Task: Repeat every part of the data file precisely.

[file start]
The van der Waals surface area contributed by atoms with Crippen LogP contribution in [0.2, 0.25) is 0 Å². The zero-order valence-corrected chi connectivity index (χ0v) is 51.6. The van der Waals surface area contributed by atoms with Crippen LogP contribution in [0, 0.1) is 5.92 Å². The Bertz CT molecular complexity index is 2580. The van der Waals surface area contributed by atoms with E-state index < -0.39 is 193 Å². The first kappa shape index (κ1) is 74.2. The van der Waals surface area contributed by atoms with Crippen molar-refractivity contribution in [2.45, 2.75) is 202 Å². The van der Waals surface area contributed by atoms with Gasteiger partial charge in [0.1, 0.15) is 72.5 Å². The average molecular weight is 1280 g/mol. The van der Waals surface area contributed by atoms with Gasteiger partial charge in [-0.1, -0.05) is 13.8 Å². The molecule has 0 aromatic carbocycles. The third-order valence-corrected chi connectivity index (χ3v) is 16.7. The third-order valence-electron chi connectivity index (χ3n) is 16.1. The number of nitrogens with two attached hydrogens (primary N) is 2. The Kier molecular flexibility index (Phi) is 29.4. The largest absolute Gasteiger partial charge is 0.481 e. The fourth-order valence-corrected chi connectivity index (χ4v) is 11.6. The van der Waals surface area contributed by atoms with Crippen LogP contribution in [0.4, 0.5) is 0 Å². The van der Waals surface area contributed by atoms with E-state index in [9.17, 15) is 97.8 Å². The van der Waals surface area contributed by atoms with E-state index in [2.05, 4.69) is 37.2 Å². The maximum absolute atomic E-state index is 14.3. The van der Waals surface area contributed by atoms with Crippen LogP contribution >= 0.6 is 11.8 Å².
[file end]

The van der Waals surface area contributed by atoms with Crippen LogP contribution in [0.2, 0.25) is 0 Å². The zero-order valence-corrected chi connectivity index (χ0v) is 51.6. The van der Waals surface area contributed by atoms with Crippen LogP contribution in [0, 0.1) is 5.92 Å². The Bertz CT molecular complexity index is 2580. The van der Waals surface area contributed by atoms with E-state index < -0.39 is 193 Å². The first kappa shape index (κ1) is 74.2. The van der Waals surface area contributed by atoms with Crippen molar-refractivity contribution in [2.45, 2.75) is 202 Å². The van der Waals surface area contributed by atoms with Gasteiger partial charge in [0.1, 0.15) is 72.5 Å². The average molecular weight is 1280 g/mol. The van der Waals surface area contributed by atoms with Gasteiger partial charge in [-0.1, -0.05) is 13.8 Å². The molecule has 0 aromatic carbocycles. The third-order valence-corrected chi connectivity index (χ3v) is 16.7. The third-order valence-electron chi connectivity index (χ3n) is 16.1. The number of nitrogens with two attached hydrogens (primary N) is 2. The Kier molecular flexibility index (Phi) is 29.4. The largest absolute Gasteiger partial charge is 0.481 e. The fourth-order valence-corrected chi connectivity index (χ4v) is 11.6. The van der Waals surface area contributed by atoms with Crippen LogP contribution in [0.4, 0.5) is 0 Å². The van der Waals surface area contributed by atoms with E-state index in [9.17, 15) is 97.8 Å². The van der Waals surface area contributed by atoms with E-state index in [2.05, 4.69) is 37.2 Å². The maximum absolute atomic E-state index is 14.3. The van der Waals surface area contributed by atoms with Crippen LogP contribution >= 0.6 is 11.8 Å².